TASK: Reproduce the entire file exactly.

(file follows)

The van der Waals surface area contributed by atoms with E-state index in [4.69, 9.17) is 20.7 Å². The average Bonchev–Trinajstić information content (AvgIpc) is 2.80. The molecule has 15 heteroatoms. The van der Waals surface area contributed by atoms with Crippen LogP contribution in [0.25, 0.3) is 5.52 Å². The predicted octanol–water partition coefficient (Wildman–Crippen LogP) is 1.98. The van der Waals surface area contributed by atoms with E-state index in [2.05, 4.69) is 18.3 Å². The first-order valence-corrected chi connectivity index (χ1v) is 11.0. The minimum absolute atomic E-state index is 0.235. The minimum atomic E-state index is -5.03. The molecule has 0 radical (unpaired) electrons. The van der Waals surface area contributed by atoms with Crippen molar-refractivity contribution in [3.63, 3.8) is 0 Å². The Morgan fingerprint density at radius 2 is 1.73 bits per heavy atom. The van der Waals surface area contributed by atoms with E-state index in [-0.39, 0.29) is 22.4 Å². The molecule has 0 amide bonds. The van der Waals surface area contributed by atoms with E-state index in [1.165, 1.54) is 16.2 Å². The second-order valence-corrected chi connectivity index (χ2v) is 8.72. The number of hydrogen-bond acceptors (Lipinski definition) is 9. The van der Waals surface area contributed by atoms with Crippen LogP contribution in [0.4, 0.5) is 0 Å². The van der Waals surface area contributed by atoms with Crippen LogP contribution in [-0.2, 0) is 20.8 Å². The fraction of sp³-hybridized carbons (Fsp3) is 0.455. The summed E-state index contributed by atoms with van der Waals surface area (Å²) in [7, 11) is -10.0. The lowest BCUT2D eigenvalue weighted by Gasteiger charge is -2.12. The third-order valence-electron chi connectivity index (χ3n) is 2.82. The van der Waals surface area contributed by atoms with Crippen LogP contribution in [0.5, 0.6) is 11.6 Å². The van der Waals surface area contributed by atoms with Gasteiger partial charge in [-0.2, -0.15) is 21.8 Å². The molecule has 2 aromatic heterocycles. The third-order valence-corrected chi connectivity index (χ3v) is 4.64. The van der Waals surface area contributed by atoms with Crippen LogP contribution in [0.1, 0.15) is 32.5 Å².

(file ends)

The van der Waals surface area contributed by atoms with E-state index in [4.69, 9.17) is 20.7 Å². The average Bonchev–Trinajstić information content (AvgIpc) is 2.80. The molecule has 15 heteroatoms. The van der Waals surface area contributed by atoms with Crippen LogP contribution in [0.25, 0.3) is 5.52 Å². The predicted octanol–water partition coefficient (Wildman–Crippen LogP) is 1.98. The van der Waals surface area contributed by atoms with E-state index in [2.05, 4.69) is 18.3 Å². The first-order valence-corrected chi connectivity index (χ1v) is 11.0. The minimum absolute atomic E-state index is 0.235. The minimum atomic E-state index is -5.03. The molecule has 0 radical (unpaired) electrons. The van der Waals surface area contributed by atoms with Crippen molar-refractivity contribution in [3.63, 3.8) is 0 Å². The Morgan fingerprint density at radius 2 is 1.73 bits per heavy atom. The van der Waals surface area contributed by atoms with E-state index in [-0.39, 0.29) is 22.4 Å². The molecule has 0 amide bonds. The van der Waals surface area contributed by atoms with E-state index in [1.165, 1.54) is 16.2 Å². The second-order valence-corrected chi connectivity index (χ2v) is 8.72. The number of hydrogen-bond acceptors (Lipinski definition) is 9. The van der Waals surface area contributed by atoms with Crippen LogP contribution in [0.4, 0.5) is 0 Å². The van der Waals surface area contributed by atoms with Crippen LogP contribution in [-0.2, 0) is 20.8 Å². The fraction of sp³-hybridized carbons (Fsp3) is 0.455. The summed E-state index contributed by atoms with van der Waals surface area (Å²) in [7, 11) is -10.0. The lowest BCUT2D eigenvalue weighted by Gasteiger charge is -2.12. The third-order valence-electron chi connectivity index (χ3n) is 2.82. The van der Waals surface area contributed by atoms with Crippen LogP contribution in [0.5, 0.6) is 11.6 Å². The van der Waals surface area contributed by atoms with Gasteiger partial charge in [-0.2, -0.15) is 21.8 Å². The molecule has 2 aromatic heterocycles. The third-order valence-corrected chi connectivity index (χ3v) is 4.64. The van der Waals surface area contributed by atoms with Crippen LogP contribution in [0.1, 0.15) is 32.5 Å².